Even though I’ve been to and organized countless events like this before, for this one I had no idea if 3 or 50 people would show up, since I had so few connections here. It ended up being 23. I brought all of the psychiatric survivor community literature I’ve held onto after so many moves in a single car up and down the coast, each time needing to downsize further (only 2 boxes worth).
The film was well received; the crowd felt like kindred spirits. Two organizers came all the way from Mindfreedom Seattle. So, in the end I felt very supported in this effort, but throughout the planning and organizing process I felt pretty alone and had no idea if many people would even show up. Still, I knew that this topic impacts so many people that it was at least worth a try to create a psychiatric survivor community (anywhere).
It made me realize that there are so many towns and cities out there without psychiatric survivor communities with survivors who feel alone, or like the only people who “get it” are online.
Just like there are psychiatrists offices and psychiatric wards in most every town and city, and many medicated people, there must be movements of psychiatric survivor community building activists in each of these places too.
I realize now how hard it is to start a movement “alone”, but with the films and books we have available, we can feel less alone. Screening a film allows you to let the movement and other psychiatric survivor community activists in other places speak with you, and even for you, so I highly recommend that as an icebreaker and a way to initiate discussion (and am ever grateful to the film makers and their work!).
Despite my initial doubts and insecurities, I can already feel a great group of people gathering to birth a psychiatric survivor community in Olympia, and have made some good friends now by taking the risk.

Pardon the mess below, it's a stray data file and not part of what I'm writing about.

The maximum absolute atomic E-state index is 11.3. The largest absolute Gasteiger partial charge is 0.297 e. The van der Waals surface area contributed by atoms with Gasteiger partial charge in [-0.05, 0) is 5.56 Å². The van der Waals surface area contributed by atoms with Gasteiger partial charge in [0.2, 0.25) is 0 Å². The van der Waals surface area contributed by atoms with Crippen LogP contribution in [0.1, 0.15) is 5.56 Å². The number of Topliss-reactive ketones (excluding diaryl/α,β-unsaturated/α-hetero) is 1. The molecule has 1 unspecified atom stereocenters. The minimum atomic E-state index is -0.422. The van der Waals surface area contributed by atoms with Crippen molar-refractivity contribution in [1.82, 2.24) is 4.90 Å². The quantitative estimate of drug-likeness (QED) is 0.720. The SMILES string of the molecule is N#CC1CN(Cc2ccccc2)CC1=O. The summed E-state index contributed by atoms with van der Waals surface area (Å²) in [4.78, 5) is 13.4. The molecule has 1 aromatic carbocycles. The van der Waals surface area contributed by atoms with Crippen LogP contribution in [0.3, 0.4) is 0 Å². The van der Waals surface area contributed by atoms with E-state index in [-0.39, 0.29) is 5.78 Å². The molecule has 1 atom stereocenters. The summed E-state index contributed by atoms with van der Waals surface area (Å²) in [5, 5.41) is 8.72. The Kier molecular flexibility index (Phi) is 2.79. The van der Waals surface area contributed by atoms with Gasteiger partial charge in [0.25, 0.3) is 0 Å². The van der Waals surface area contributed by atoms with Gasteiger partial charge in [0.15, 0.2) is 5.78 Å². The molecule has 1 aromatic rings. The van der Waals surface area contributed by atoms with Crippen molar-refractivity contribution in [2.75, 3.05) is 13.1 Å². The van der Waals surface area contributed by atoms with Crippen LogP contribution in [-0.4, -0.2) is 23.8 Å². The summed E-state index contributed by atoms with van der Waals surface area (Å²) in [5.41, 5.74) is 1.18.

There must be at least one person like me in every city and town, who feels alone in their passion, who has a story to share, who’s been connected to the psychiatric survivor community movement virtually for some time, and who can step forward to start a local psychiatric survivor community by screening a film, giving a talk or leading a discussion.
It always does help to have at least one or two collaborators, but isn’t entirely necessary. If you have supporters online and in other locations, they can help you plan your events, and before you know it you will have people in your area to help. Bringing in speakers to visit or join by video chat is another way to collaborate in an area where there isn’t a movement yet.
Most of us need local, face to face psychiatric survivor community, even while online connections can be valuable too, and of course some people are limited in their capacity to come to live events. I truly believe, though, that when we talk about a grassroots movement, we need to cover as much of the actual grass as possible. We need to sit and stand and even hold hands and hug, in person, in our local geography.
Rather than allowing big pharma to divide and conquer us, we need to create united fronts of true connection, and we need them everywhere.